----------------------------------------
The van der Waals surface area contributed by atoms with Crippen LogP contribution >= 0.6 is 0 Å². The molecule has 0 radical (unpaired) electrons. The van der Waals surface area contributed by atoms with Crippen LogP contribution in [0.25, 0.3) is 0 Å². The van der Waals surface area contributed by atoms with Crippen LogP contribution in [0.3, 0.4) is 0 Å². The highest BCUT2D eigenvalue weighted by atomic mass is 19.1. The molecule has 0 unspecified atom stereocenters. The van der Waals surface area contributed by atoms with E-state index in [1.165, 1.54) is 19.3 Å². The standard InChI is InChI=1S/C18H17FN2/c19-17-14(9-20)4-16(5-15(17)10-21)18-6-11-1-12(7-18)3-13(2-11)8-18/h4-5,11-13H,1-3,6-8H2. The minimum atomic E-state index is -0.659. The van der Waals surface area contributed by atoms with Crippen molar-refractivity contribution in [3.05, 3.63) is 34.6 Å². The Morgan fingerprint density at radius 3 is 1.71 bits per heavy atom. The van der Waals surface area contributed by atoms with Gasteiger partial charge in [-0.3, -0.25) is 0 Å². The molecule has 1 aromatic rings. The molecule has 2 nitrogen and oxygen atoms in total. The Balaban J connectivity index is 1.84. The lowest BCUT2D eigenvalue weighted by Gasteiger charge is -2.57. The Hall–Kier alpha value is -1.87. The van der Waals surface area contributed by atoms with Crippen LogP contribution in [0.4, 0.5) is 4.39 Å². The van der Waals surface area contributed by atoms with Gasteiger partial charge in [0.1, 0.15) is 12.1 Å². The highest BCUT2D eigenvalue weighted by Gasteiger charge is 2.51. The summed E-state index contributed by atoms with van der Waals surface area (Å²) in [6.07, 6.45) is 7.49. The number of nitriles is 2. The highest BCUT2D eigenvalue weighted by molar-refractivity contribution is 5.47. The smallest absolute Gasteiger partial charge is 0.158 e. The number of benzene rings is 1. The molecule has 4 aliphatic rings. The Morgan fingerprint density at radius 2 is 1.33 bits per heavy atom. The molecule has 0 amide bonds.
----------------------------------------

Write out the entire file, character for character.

The van der Waals surface area contributed by atoms with Crippen LogP contribution >= 0.6 is 0 Å². The molecule has 0 radical (unpaired) electrons. The van der Waals surface area contributed by atoms with Crippen LogP contribution in [0.25, 0.3) is 0 Å². The van der Waals surface area contributed by atoms with Crippen LogP contribution in [0.3, 0.4) is 0 Å². The highest BCUT2D eigenvalue weighted by atomic mass is 19.1. The molecule has 0 unspecified atom stereocenters. The van der Waals surface area contributed by atoms with E-state index in [1.165, 1.54) is 19.3 Å². The standard InChI is InChI=1S/C18H17FN2/c19-17-14(9-20)4-16(5-15(17)10-21)18-6-11-1-12(7-18)3-13(2-11)8-18/h4-5,11-13H,1-3,6-8H2. The minimum atomic E-state index is -0.659. The van der Waals surface area contributed by atoms with Crippen molar-refractivity contribution in [3.05, 3.63) is 34.6 Å². The Morgan fingerprint density at radius 3 is 1.71 bits per heavy atom. The van der Waals surface area contributed by atoms with Gasteiger partial charge in [-0.3, -0.25) is 0 Å². The molecule has 1 aromatic rings. The molecule has 2 nitrogen and oxygen atoms in total. The Balaban J connectivity index is 1.84. The lowest BCUT2D eigenvalue weighted by Gasteiger charge is -2.57. The Hall–Kier alpha value is -1.87. The van der Waals surface area contributed by atoms with Crippen LogP contribution in [0.4, 0.5) is 4.39 Å². The van der Waals surface area contributed by atoms with Gasteiger partial charge in [0.1, 0.15) is 12.1 Å². The highest BCUT2D eigenvalue weighted by Gasteiger charge is 2.51. The summed E-state index contributed by atoms with van der Waals surface area (Å²) in [6.07, 6.45) is 7.49. The number of nitriles is 2. The highest BCUT2D eigenvalue weighted by molar-refractivity contribution is 5.47. The smallest absolute Gasteiger partial charge is 0.158 e. The number of benzene rings is 1. The molecule has 4 aliphatic rings. The Morgan fingerprint density at radius 2 is 1.33 bits per heavy atom. The molecule has 0 amide bonds.